Feature selection of gene expression data for Cancer classification using double RBF-kernels


Gene expression data can reflect gene activities and physiological status in a biological system at the transcriptome level. Gene expression data typically includes small samples but with high dimensions and noise [1]. A single gene chip or next generation sequencing technology can detect at least tens of thousands of genes for one sample, but when it comes to some diseases or biological processes, only a few groups of genes are related [2, 3]. Moreover, testing these redundant genes not only demands tremendous search space but also reduces the performance of data mining due to the overfitting problem. Thus, extracting the disease-mediated genes from the original gene expression data has been a major problem for medicine. Moreover, the identification of appropriate disease-related genes will allow the design of relevant therapeutic treatments [4, 5].

So far, several feature selection methods have been suggested to extract disease-mediated genes [68]. Zhou et al. [3] proposed a new measure, LS bound measure, to address numerous redundant genes. Several statistical theories (χ2et al.) and classic classifiers (Support Vector Machine et al.) have been used in feature selection [9]. In general, these methods can be divided into three categories: filter, wrapper and embedded methods [9, 10]. The filter method is based on the structural information of the dataset itself, which is independent of the classifier, and it selects a feature subset from the original dataset using a certain evaluation rule based on statistical methods [11]. The wrapper method [12] is based on the performance of the classifier to evaluate the significance of feature subsets, while the embedded method [13] combines the advantage of filter and wrapper methods, selecting feature genes using a pre-determined classification algorithm [14, 15]. Since the filter methods are independent of the classifier, the computational complexity of these methods is relatively low, hence, they are suitable for massive data processing [16]. Yet, wrapper methods can reach a higher accuracy, but they also have a higher risk of over-fitting.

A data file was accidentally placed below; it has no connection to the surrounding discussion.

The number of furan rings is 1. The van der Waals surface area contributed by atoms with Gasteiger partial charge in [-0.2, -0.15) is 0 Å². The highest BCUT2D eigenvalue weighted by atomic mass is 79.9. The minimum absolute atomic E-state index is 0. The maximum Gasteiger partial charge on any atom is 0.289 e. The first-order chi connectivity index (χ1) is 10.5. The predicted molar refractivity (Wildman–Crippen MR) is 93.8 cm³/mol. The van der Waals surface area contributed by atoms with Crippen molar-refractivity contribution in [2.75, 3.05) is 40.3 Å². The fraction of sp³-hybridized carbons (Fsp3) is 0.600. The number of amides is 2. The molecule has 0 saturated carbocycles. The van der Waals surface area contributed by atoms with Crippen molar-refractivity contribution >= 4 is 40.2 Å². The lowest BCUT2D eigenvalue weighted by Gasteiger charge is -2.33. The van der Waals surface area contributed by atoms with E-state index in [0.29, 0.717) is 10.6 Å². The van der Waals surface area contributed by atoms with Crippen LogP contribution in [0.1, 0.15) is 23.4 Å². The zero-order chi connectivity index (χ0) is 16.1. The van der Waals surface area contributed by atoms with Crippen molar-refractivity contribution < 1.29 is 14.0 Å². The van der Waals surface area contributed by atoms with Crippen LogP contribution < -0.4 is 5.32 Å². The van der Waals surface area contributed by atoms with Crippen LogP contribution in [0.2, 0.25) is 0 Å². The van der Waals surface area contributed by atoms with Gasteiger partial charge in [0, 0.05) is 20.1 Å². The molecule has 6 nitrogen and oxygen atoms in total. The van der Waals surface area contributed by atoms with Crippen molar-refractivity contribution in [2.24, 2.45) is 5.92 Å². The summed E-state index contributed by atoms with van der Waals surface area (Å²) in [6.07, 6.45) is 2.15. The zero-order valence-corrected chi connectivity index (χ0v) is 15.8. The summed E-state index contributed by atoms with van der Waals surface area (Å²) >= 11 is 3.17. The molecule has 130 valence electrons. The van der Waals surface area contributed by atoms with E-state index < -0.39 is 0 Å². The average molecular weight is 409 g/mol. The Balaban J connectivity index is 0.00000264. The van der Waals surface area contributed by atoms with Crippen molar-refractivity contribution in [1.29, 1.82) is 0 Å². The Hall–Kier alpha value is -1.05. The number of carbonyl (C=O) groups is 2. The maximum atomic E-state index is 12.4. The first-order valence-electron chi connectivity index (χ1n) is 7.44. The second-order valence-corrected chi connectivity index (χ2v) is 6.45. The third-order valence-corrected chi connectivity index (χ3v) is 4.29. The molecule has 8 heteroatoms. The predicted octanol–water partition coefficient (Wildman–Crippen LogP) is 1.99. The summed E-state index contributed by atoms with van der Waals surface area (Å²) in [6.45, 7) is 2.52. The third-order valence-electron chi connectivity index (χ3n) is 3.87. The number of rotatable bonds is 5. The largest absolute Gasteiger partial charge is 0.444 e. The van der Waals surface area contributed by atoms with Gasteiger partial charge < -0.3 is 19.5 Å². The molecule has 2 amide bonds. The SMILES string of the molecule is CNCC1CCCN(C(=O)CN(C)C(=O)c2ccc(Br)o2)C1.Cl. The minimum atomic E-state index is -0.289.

Kernel methods have been one of the central methods in machine learning in recent years. They have widely been applied to the area of classification and regression. A kernel method has the capability of mapping the data (non-linearly) to a higher dimensional space [17]. Hence, by using the kernel method, the dimension of the observed data such as gene expression data can be significantly reduced, that is, the irrelevant genes can be filtered by kernel method, thus revealing the hidden inherent law in the biological system [18]. Characteristically, kernels have a great impact on learning and predictive results of machine learning methods [5, 19].